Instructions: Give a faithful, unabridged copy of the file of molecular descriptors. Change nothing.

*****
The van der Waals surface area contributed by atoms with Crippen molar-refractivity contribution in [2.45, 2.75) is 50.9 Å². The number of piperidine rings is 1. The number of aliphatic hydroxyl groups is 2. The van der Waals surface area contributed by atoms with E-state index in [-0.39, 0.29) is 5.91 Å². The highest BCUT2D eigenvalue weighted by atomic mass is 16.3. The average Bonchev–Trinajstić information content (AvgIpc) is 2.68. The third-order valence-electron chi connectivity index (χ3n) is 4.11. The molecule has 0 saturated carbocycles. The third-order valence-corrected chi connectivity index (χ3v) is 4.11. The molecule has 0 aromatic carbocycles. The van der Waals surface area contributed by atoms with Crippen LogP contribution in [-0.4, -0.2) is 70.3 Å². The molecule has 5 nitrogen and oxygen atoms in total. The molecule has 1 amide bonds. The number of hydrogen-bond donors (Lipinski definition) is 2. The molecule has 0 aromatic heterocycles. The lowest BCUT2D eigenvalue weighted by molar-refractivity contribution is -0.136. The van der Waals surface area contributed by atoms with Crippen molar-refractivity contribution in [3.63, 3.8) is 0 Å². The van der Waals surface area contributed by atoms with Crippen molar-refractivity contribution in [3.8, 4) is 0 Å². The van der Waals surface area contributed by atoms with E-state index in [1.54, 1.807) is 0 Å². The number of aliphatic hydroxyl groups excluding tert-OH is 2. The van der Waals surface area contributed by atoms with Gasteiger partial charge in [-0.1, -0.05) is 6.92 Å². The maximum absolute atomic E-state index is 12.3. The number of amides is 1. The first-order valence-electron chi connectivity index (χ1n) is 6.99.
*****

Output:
The van der Waals surface area contributed by atoms with Crippen molar-refractivity contribution in [2.45, 2.75) is 50.9 Å². The number of piperidine rings is 1. The number of aliphatic hydroxyl groups is 2. The van der Waals surface area contributed by atoms with E-state index in [-0.39, 0.29) is 5.91 Å². The highest BCUT2D eigenvalue weighted by atomic mass is 16.3. The average Bonchev–Trinajstić information content (AvgIpc) is 2.68. The third-order valence-electron chi connectivity index (χ3n) is 4.11. The molecule has 0 saturated carbocycles. The third-order valence-corrected chi connectivity index (χ3v) is 4.11. The molecule has 0 aromatic carbocycles. The van der Waals surface area contributed by atoms with Crippen LogP contribution in [-0.4, -0.2) is 70.3 Å². The molecule has 5 nitrogen and oxygen atoms in total. The molecule has 1 amide bonds. The number of hydrogen-bond donors (Lipinski definition) is 2. The molecule has 0 aromatic heterocycles. The lowest BCUT2D eigenvalue weighted by molar-refractivity contribution is -0.136. The van der Waals surface area contributed by atoms with Crippen molar-refractivity contribution in [3.63, 3.8) is 0 Å². The van der Waals surface area contributed by atoms with Crippen molar-refractivity contribution in [3.8, 4) is 0 Å². The van der Waals surface area contributed by atoms with E-state index in [1.54, 1.807) is 0 Å². The number of aliphatic hydroxyl groups excluding tert-OH is 2. The van der Waals surface area contributed by atoms with Gasteiger partial charge in [-0.1, -0.05) is 6.92 Å². The maximum absolute atomic E-state index is 12.3. The number of amides is 1. The first-order valence-electron chi connectivity index (χ1n) is 6.99.